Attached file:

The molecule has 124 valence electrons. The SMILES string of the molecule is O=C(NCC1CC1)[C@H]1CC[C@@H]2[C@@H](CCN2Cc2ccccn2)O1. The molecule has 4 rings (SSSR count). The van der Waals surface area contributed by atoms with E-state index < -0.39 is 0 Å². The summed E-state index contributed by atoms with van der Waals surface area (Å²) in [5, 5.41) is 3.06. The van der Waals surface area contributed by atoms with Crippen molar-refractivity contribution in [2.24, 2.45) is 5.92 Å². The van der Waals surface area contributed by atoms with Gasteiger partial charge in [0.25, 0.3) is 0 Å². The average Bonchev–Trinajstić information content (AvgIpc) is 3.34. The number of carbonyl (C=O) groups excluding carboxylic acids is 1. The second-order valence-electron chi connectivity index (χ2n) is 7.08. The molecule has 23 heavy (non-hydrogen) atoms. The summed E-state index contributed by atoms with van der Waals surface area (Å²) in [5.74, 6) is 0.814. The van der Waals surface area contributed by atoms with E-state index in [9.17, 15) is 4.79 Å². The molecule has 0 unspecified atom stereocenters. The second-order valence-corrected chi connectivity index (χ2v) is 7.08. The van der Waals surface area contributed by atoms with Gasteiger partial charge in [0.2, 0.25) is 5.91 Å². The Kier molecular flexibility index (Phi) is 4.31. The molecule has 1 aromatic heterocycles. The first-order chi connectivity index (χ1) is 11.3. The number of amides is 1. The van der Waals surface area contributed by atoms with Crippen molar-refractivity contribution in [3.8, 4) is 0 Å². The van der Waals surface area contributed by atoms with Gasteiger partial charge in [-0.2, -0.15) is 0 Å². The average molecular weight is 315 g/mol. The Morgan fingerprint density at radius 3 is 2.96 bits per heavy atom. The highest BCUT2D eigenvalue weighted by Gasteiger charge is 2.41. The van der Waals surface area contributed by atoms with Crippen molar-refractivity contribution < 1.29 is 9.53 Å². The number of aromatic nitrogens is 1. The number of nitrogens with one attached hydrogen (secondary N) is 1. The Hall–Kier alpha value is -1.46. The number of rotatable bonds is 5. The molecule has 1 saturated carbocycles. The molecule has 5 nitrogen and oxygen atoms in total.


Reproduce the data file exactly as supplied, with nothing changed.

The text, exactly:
The molecule has 124 valence electrons. The SMILES string of the molecule is O=C(NCC1CC1)[C@H]1CC[C@@H]2[C@@H](CCN2Cc2ccccn2)O1. The molecule has 4 rings (SSSR count). The van der Waals surface area contributed by atoms with E-state index < -0.39 is 0 Å². The summed E-state index contributed by atoms with van der Waals surface area (Å²) in [5, 5.41) is 3.06. The van der Waals surface area contributed by atoms with Crippen molar-refractivity contribution in [2.24, 2.45) is 5.92 Å². The van der Waals surface area contributed by atoms with Gasteiger partial charge in [0.25, 0.3) is 0 Å². The average Bonchev–Trinajstić information content (AvgIpc) is 3.34. The number of carbonyl (C=O) groups excluding carboxylic acids is 1. The second-order valence-electron chi connectivity index (χ2n) is 7.08. The molecule has 23 heavy (non-hydrogen) atoms. The summed E-state index contributed by atoms with van der Waals surface area (Å²) in [5.74, 6) is 0.814. The van der Waals surface area contributed by atoms with E-state index in [9.17, 15) is 4.79 Å². The molecule has 0 unspecified atom stereocenters. The second-order valence-corrected chi connectivity index (χ2v) is 7.08. The van der Waals surface area contributed by atoms with Gasteiger partial charge in [0.2, 0.25) is 5.91 Å². The Kier molecular flexibility index (Phi) is 4.31. The molecule has 1 aromatic heterocycles. The first-order chi connectivity index (χ1) is 11.3. The number of amides is 1. The van der Waals surface area contributed by atoms with Crippen molar-refractivity contribution in [3.8, 4) is 0 Å². The van der Waals surface area contributed by atoms with Gasteiger partial charge in [-0.2, -0.15) is 0 Å². The average molecular weight is 315 g/mol. The Morgan fingerprint density at radius 3 is 2.96 bits per heavy atom. The highest BCUT2D eigenvalue weighted by Gasteiger charge is 2.41. The van der Waals surface area contributed by atoms with Crippen molar-refractivity contribution < 1.29 is 9.53 Å². The number of aromatic nitrogens is 1. The number of nitrogens with one attached hydrogen (secondary N) is 1. The Hall–Kier alpha value is -1.46. The number of rotatable bonds is 5. The molecule has 1 saturated carbocycles. The molecule has 5 nitrogen and oxygen atoms in total.